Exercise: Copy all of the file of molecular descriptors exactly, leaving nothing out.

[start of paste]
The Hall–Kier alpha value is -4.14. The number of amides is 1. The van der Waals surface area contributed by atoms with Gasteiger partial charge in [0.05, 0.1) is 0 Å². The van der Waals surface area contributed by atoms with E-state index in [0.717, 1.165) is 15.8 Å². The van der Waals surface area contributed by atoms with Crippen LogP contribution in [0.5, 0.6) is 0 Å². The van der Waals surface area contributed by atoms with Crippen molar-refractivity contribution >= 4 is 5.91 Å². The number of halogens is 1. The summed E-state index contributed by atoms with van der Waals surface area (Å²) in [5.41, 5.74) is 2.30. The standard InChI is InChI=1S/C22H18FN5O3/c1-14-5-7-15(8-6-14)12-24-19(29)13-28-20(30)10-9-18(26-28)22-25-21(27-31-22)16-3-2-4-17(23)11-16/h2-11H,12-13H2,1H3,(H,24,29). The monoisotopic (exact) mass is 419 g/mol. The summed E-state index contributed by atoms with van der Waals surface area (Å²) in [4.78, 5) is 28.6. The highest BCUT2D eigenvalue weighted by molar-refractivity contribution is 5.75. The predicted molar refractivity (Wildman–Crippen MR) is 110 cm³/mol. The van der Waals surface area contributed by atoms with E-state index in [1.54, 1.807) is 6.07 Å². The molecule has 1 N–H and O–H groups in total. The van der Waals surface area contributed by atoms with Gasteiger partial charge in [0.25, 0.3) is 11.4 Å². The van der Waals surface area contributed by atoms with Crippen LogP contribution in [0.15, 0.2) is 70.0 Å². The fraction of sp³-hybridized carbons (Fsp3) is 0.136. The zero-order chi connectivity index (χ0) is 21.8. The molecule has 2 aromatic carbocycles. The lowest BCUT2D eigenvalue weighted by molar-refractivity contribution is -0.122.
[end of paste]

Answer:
The Hall–Kier alpha value is -4.14. The number of amides is 1. The van der Waals surface area contributed by atoms with Gasteiger partial charge in [0.05, 0.1) is 0 Å². The van der Waals surface area contributed by atoms with E-state index in [0.717, 1.165) is 15.8 Å². The van der Waals surface area contributed by atoms with Crippen LogP contribution in [0.5, 0.6) is 0 Å². The van der Waals surface area contributed by atoms with Crippen molar-refractivity contribution >= 4 is 5.91 Å². The number of halogens is 1. The summed E-state index contributed by atoms with van der Waals surface area (Å²) in [5.41, 5.74) is 2.30. The standard InChI is InChI=1S/C22H18FN5O3/c1-14-5-7-15(8-6-14)12-24-19(29)13-28-20(30)10-9-18(26-28)22-25-21(27-31-22)16-3-2-4-17(23)11-16/h2-11H,12-13H2,1H3,(H,24,29). The monoisotopic (exact) mass is 419 g/mol. The summed E-state index contributed by atoms with van der Waals surface area (Å²) in [4.78, 5) is 28.6. The highest BCUT2D eigenvalue weighted by molar-refractivity contribution is 5.75. The predicted molar refractivity (Wildman–Crippen MR) is 110 cm³/mol. The van der Waals surface area contributed by atoms with E-state index in [1.54, 1.807) is 6.07 Å². The molecule has 1 N–H and O–H groups in total. The van der Waals surface area contributed by atoms with Gasteiger partial charge in [0.25, 0.3) is 11.4 Å². The van der Waals surface area contributed by atoms with Crippen LogP contribution in [0.15, 0.2) is 70.0 Å². The fraction of sp³-hybridized carbons (Fsp3) is 0.136. The zero-order chi connectivity index (χ0) is 21.8. The molecule has 2 aromatic carbocycles. The lowest BCUT2D eigenvalue weighted by molar-refractivity contribution is -0.122.